Thursday, August 03, 2006

Blowing out candles

Doesn’t the heading itself convey some gloom? Lighting of the lamp is now a part of every event. We light lamps on Diwali and during most religious ceremonies. Light is associated with heat, the sun, the divine. It dispels darkness, ignorance and hatred. Nowadays candles are lit to mark every occasion – indiscriminately – rallies, protests, somber incidents like remembrances and anniversaries of natural calamities or war. So whether the occasion is happy or sad – we light a lamp or a candle.

So how come we blow the candles off our birthday cakes? One of the beliefs is that our wishes go heavenward with the smoke. I am all for charming childhood fantasies but this one could be better. Smoke? What goes up in smoke? Lungs? Life? Savings?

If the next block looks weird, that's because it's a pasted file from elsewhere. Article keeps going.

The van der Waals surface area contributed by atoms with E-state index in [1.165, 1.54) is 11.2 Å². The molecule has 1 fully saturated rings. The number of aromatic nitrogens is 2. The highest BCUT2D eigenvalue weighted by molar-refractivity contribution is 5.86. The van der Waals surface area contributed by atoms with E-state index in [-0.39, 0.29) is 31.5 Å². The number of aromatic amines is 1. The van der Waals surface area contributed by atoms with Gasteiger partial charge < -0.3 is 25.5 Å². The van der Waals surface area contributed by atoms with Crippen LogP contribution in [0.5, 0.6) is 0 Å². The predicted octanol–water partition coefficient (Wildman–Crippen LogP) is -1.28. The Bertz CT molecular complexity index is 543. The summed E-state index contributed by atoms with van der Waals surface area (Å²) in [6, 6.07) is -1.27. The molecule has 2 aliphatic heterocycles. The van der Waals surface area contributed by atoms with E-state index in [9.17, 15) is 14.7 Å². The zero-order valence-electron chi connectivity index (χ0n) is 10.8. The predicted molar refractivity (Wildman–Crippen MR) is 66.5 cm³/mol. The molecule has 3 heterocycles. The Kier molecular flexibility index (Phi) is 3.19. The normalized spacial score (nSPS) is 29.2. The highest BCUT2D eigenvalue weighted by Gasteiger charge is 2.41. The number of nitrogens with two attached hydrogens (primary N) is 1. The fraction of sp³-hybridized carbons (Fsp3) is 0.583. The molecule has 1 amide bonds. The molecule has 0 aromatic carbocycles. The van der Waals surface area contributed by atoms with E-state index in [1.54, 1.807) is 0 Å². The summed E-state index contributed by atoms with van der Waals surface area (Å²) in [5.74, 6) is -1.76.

I began thinking about this after reading
this article. And while on the subject, I loved this short story.

So if you really think, candles are not meant for blowing – birthday or no birthday. We gave up this practice at home and now it feels really wonderful to leave the candles lighted - we have the larger ones around – the warmth, the luminescence is almost spiritual. What better atmosphere to create on a birthday?

Mother who grew up at Sevagram in Vardha, tells of how Gandhiji disapproved of unnecessary lighting of lamps as he believed that that oil could have been used by a poor family to cook an entire meal. Telling myself that food cannot possibly be cooked on a candle flame, I use them guiltlessly.


  1. Anonymous11:52 AM

    This makes a lot of sense. Well next Jan there will be 48 candles burning in the house. Kya raunak hogi.

  2. Anonymous11:58 AM

    I never liked blowing out candles but for different reasons. I always feared that some spit got on the cake and always threw the top layer.